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J Physiol. 1986 Aug;377:429-43.

The diving response in man: effects on sympathetic activity in muscle and skin nerve fascicles.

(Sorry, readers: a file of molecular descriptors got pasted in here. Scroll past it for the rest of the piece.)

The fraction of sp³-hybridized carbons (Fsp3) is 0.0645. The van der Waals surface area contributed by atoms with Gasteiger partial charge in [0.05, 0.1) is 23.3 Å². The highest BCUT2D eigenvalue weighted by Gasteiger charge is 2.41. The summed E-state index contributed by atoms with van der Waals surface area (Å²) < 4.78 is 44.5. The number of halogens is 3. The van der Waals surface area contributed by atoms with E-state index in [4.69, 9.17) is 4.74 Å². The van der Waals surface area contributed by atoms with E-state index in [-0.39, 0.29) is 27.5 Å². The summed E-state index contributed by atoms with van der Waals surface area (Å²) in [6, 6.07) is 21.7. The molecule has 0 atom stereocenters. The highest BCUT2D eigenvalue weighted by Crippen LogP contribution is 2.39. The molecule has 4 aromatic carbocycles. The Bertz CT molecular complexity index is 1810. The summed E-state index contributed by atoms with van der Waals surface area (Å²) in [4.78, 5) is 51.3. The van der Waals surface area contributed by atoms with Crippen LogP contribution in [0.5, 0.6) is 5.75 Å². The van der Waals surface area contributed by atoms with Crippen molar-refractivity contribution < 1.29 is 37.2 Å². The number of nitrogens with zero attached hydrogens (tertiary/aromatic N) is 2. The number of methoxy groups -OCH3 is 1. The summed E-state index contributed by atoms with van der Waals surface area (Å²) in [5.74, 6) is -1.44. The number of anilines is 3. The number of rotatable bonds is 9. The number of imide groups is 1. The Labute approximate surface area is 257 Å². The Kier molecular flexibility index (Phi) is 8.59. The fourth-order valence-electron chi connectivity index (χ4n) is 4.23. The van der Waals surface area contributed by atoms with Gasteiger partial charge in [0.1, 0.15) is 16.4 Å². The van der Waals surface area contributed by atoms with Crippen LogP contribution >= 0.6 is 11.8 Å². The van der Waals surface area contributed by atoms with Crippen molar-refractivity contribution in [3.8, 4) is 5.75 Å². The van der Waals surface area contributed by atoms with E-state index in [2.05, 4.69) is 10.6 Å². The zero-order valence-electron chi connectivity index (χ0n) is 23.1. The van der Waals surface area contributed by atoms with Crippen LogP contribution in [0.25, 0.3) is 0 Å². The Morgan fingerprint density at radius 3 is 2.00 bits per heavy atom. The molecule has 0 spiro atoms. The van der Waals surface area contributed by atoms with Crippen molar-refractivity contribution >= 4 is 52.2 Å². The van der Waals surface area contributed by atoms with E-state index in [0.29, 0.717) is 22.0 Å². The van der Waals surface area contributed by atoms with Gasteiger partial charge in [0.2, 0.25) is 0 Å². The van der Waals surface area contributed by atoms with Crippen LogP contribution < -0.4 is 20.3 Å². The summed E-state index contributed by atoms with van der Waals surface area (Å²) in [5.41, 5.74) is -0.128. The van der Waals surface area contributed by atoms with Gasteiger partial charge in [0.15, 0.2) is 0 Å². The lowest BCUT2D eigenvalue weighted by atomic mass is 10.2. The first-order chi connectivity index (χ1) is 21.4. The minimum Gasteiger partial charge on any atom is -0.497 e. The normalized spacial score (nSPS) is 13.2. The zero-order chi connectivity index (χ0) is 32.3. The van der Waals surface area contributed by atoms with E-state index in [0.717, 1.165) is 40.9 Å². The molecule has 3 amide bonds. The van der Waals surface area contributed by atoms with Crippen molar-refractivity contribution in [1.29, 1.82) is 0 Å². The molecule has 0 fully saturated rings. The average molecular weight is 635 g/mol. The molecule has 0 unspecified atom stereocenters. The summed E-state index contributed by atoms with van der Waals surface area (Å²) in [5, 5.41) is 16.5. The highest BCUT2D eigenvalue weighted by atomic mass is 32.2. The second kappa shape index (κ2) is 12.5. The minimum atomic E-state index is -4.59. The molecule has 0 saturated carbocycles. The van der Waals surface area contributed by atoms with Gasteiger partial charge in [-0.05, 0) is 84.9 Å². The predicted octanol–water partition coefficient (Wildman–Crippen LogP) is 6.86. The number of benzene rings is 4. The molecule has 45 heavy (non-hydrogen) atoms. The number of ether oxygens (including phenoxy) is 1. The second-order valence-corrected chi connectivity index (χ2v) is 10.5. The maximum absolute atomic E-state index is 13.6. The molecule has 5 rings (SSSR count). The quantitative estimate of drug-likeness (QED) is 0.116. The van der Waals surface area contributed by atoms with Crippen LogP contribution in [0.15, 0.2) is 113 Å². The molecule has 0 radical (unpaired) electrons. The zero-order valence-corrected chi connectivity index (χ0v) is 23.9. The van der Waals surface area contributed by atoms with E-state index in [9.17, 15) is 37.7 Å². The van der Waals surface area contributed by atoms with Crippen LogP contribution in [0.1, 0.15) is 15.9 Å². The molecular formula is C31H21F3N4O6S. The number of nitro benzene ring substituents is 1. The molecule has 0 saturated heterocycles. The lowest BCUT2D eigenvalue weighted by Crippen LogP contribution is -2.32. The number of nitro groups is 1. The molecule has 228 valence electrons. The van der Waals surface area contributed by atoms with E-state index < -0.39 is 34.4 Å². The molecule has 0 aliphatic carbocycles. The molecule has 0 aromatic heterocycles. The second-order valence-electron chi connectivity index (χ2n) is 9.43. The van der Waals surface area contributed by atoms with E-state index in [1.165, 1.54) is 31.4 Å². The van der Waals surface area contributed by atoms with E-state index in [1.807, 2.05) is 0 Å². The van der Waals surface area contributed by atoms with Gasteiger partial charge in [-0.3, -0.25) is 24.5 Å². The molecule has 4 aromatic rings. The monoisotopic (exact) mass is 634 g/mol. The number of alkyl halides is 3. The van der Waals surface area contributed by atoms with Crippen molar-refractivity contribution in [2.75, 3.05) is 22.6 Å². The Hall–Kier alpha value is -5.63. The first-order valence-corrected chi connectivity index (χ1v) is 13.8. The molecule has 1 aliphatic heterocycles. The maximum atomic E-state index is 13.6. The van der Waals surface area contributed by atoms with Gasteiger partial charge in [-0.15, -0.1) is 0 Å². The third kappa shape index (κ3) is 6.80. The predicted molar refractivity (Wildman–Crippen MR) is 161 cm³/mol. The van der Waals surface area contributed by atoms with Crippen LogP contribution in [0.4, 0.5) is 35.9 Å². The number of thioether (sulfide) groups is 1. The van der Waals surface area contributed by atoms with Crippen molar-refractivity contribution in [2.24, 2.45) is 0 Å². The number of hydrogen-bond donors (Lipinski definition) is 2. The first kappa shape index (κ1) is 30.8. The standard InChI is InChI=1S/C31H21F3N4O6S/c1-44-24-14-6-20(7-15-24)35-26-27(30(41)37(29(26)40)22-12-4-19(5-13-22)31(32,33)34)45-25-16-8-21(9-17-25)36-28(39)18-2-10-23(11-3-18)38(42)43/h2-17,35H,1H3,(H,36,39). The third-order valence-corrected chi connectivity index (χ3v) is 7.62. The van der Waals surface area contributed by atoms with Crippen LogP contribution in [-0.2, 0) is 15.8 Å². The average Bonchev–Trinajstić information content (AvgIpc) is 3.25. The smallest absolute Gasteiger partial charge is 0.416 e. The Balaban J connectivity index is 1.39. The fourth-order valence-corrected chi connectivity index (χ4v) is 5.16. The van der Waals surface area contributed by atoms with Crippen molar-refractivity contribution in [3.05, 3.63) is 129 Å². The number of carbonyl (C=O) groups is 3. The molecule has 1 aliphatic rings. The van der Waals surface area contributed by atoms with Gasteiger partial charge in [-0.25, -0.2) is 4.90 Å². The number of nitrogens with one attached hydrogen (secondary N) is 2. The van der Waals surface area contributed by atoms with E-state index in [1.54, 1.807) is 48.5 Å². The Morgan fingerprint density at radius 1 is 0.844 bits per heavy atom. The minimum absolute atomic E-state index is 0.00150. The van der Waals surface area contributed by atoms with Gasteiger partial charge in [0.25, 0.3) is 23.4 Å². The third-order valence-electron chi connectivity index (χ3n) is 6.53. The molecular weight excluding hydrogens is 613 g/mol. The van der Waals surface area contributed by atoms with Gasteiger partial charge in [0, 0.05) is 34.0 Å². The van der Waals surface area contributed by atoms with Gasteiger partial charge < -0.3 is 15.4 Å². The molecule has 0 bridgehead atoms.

Multi-unit recordings of muscle-nerve sympathetic activity (m.s.a) or skin-nerve sympathetic activity (s.s.a) were made in the left peroneal nerve of sixteen healthy volunteers during simulated diving by immersion of the face in a tub of water. The procedure was varied by the use of different water temperatures, by diving with snorkel breathing, by apnoea without diving, and by apnoea with a stream of air against the face instead of immersion in water. Diving for 12 s elicited a pronounced activation of m.s.a., the mean increase from control periods being 360%. The response was stronger with lower water temperatures. Immersion of the whole face evoked a stronger increase in m.s.a. than immersion of mouth and nose only. Diving without apnoea elicited a significant but weaker increase in m.s.a., whereas apnoea only for 12 s did not influence the sympathetic outflow. Cool air against the face during apnoea for 12 s was associated with a significant increase in m.s.a. The increase in m.s.a. usually occurred before the bradycardia. On emersion, m.s.a. ceased abruptly, whereas the bradycardia persisted for a few seconds. Mental arithmetic during diving did not change the m.s.a. response but reduced the bradycardia. M.s.a. increased despite increasing blood pressure levels. On emersion, m.s.a. did not reappear until the pre-diving blood pressure level was attained. S.s.a was inhibited on diving, with concomitant vasodilatation in the skin as recorded in the big toe. It is concluded that the response of m.s.a. to diving is initiated by a central 'pattern recognition' of an input from facial receptors, that this input and the effects of apnoea, acting by mutual reinforcement, maintain the strong sympathetic outflow, and that the mechanism releasing m.s.a. on diving overrides the normal blood pressure regulatory function of m.s.a. Diving exerts differentiated influence on different parts of the sympathetic nervous system, as illustrated by the inhibition of s.s.a.

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